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ASIA PACIFIC

In India, Air So Dirty Your Head Hurts


By KAI SCHULTZ, HARI KUMAR and JEFFREY GETTLEMAN NOV. 8, 2017

NEW DELHI — A toxic cloud has descended on India’s capital, delaying flights and
trains, causing coughs, headaches and even highway pileups, and prompting Indian
officials on Wednesday to take the unprecedented step of closing 4,000 schools for
nearly a week.

Delhi has notoriously noxious air but even by the standards of this city, this
week’s pollution has been alarming, reaching levels nearly 30 times what the World
Health Organization considers safe. On Tuesday, the government decided to close
primary schools and on Wednesday the closings were extended to all public and
most private schools.

For those of us living here, the air pollution saps our strength. Many people feel
nauseated all day, like from a never-ending case of car sickness. The air tastes smoky
and irritates the throat, and in some neighborhoods, it smells like paint.

Even if you have air filters in your house, as some of us do, a faint lingering
chemical smell always seems to find its way in, through air-conditioner vents, open
windows and cracks in the doors.

Manish Sisodia, the deputy chief minister of Delhi State, said he was driving to a
meeting Wednesday morning when he passed a school bus and saw two children
throwing up out of the window. “That was shocking for me,” he said. “I immediately
told my officers to pass the order to close all the schools.”
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In some parts of the city, the levels of PM 2.5 — insidiously small particles that can
settle deep in the lungs — had climbed to more than 700 micrograms per cubic
meter, which is considered hazardous to breathe, according to data provided by the
Delhi Pollution Control Committee. Scientists estimate these particles have killed
millions.

Sadly accustomed to toxic air, many of Delhi’s people are donning masks of one
sort or another. It’s not unusual to see a man whizzing by on a motorcycle with a T-
shirt wrapped over most of his face. On Wednesday, we saw one young woman
standing on a sidewalk clutching a clump of her long dark hair over her mouth to act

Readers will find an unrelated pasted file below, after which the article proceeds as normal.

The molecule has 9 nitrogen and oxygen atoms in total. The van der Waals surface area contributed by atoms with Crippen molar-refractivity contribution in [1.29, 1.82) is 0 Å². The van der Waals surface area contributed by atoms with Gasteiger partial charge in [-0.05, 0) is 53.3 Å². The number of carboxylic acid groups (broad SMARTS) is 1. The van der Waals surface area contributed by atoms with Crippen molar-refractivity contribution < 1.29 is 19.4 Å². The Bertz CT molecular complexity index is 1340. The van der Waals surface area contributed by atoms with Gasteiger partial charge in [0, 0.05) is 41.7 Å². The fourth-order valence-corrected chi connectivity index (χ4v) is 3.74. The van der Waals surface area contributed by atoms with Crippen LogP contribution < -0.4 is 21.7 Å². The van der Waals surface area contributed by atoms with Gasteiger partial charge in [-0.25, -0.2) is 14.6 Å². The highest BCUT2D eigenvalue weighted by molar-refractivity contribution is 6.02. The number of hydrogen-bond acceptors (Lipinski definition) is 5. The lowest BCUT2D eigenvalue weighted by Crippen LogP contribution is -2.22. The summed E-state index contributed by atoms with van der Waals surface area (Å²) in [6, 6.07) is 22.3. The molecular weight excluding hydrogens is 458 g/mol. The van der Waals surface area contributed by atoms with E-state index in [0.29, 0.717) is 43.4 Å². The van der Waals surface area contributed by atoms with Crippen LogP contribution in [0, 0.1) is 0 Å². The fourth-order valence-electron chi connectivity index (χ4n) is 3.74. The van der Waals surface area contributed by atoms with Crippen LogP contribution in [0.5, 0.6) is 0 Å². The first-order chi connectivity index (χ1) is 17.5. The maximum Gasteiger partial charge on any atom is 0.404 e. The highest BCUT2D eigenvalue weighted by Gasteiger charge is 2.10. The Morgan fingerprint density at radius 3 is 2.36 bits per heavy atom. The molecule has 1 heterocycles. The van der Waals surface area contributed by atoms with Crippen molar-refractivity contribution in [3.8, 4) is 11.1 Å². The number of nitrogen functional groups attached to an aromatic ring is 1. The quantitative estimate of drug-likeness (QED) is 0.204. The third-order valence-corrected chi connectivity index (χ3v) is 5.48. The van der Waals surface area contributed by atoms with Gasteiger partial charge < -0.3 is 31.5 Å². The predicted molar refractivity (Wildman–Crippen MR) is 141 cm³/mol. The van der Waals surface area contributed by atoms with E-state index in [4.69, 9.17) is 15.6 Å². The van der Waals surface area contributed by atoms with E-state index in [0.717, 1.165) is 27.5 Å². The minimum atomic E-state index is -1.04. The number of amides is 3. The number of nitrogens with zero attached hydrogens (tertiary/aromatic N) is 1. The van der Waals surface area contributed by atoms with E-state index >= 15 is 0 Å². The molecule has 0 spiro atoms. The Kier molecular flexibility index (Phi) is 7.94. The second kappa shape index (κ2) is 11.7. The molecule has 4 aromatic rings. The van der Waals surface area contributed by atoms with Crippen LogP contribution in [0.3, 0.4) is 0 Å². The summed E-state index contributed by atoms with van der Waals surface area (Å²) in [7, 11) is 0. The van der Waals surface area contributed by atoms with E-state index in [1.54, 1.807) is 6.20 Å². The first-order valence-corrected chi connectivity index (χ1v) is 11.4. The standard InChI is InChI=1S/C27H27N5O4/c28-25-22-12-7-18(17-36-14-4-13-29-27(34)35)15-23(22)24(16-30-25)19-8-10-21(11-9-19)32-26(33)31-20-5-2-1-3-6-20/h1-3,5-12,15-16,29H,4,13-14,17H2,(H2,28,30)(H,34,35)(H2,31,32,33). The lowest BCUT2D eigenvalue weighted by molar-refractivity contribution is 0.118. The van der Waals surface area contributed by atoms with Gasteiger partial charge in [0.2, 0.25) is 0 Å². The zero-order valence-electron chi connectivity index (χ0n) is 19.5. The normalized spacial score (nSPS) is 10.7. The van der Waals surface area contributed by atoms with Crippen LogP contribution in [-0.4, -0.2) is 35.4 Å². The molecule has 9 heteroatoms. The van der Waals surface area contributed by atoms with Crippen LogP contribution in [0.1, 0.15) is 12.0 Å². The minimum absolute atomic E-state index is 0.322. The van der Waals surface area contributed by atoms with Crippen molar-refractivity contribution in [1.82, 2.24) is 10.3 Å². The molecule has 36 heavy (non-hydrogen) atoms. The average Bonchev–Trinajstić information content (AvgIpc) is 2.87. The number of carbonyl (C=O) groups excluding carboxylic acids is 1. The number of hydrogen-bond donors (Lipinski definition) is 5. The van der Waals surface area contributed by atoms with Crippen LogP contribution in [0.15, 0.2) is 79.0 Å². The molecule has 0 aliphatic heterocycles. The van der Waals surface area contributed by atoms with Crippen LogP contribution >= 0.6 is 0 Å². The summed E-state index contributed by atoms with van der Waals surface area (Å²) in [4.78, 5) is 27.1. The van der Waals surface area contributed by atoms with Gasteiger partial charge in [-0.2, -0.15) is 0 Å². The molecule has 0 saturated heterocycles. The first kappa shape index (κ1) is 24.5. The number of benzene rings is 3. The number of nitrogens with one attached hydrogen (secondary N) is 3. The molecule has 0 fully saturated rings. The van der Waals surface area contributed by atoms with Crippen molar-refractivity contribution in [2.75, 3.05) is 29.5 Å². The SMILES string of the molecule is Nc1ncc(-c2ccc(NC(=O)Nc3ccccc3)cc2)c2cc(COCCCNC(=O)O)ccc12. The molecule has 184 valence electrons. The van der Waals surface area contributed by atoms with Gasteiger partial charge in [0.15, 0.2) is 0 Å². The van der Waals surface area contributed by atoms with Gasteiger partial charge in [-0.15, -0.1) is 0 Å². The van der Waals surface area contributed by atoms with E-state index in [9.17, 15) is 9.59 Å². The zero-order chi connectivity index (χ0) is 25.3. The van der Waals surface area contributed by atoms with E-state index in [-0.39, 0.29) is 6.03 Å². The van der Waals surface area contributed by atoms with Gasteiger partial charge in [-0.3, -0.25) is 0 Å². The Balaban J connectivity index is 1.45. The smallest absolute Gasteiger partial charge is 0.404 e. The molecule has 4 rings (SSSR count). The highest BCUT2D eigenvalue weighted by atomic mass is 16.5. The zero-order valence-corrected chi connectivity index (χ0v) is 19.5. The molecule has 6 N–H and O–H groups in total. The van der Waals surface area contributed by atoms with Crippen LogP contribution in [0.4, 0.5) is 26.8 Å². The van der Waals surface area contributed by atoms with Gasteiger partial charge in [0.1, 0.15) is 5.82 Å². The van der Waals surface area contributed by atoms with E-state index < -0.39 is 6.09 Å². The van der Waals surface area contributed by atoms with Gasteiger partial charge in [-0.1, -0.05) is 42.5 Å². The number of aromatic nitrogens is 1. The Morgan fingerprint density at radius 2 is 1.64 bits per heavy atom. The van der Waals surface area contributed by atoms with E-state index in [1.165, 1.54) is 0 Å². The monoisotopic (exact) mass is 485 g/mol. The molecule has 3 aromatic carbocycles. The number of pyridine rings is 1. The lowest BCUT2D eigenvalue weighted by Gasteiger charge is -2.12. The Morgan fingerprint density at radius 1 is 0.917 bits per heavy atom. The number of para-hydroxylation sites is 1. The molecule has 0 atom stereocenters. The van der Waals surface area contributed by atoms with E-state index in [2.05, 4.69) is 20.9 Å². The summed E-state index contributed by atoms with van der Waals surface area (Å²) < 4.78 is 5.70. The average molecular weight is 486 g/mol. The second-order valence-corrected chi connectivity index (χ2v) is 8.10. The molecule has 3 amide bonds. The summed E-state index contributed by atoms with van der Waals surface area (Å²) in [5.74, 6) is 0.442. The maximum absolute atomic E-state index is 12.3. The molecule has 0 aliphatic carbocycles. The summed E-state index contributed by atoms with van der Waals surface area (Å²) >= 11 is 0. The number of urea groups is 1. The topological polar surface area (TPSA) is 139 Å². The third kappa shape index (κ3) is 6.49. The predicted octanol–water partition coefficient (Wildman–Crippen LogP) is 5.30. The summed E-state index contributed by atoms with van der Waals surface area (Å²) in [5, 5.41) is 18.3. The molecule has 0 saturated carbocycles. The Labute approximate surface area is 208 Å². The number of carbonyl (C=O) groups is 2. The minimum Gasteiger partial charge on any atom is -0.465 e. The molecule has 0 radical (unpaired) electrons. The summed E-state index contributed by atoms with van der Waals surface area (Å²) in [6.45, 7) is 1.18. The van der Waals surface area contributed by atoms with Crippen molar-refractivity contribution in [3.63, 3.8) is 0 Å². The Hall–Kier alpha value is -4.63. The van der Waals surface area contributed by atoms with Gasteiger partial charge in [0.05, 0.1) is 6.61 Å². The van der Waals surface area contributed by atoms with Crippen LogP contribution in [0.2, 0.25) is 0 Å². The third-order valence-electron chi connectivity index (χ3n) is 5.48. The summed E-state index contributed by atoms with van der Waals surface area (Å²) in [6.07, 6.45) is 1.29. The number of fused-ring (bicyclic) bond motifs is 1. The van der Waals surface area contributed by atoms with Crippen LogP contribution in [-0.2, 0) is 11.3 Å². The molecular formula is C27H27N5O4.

as a veil.

Hanging low and thick, the smog looks like a blend of white smoke and fog. It is
a combination of vehicle emissions, industrial pollution and smoke from crop
burning in nearby farming areas. The colder weather at this time of year packs the
pollution together, making it even worse.

The smog is so heavy that drivers often can’t see cars slowing down in front of
them, causing serious accidents and several highway pileups.

The problem seems to be spinning further out of control as India’s government


struggles to get in front of it. The decentralized governance system here complicates
things because the rural areas burning the crops fall under different jurisdictions
than the urban areas suffering the smog.

In a statement released on Wednesday, Mr. Sisodia said the air pollution had
“engulfed the city.” Pollution levels will be reassessed over the weekend, he said, and
a decision made about whether schools should remain closed for longer.

For now, more than four million children are getting a long holiday.

It is widely believed they will be safer staying at home than going to and from
school on polluted streets, though most homes in Delhi do not have a single air filter.

Officials said this was the first time so many schools would be closed for this
many days. Air pollution levels this year are on par with ones recorded in the city last
November, when the Indian government closed 1,800 primary schools for three
days.

Last year, visibility conditions from the fog dropped to a 17-year low at Indira
Gandhi International Airport. Newspaper stories from then read almost identical to
those today, down to stories about car pileups on the highway.

On Wednesday evening, Delhi officials decided to halt some construction


projects — to reduce airborne dust — and ban some classes of heavy trucks from
entering the city.

Delhi’s chief minister, Arvind Kejriwal, has called Delhi “a gas chamber.”

Follow Hari Kumar @HariNYT, Kai Schultz @Kai_Schultz and Jeffrey Gettleman
@gettleman on Twitter.

A version of this article appears in print on November 9, 2017, on Page A5 of the New York edition with
the headline: India Closes 4,000 Schools Over Dirty Air.

© 2018 The New York Times Company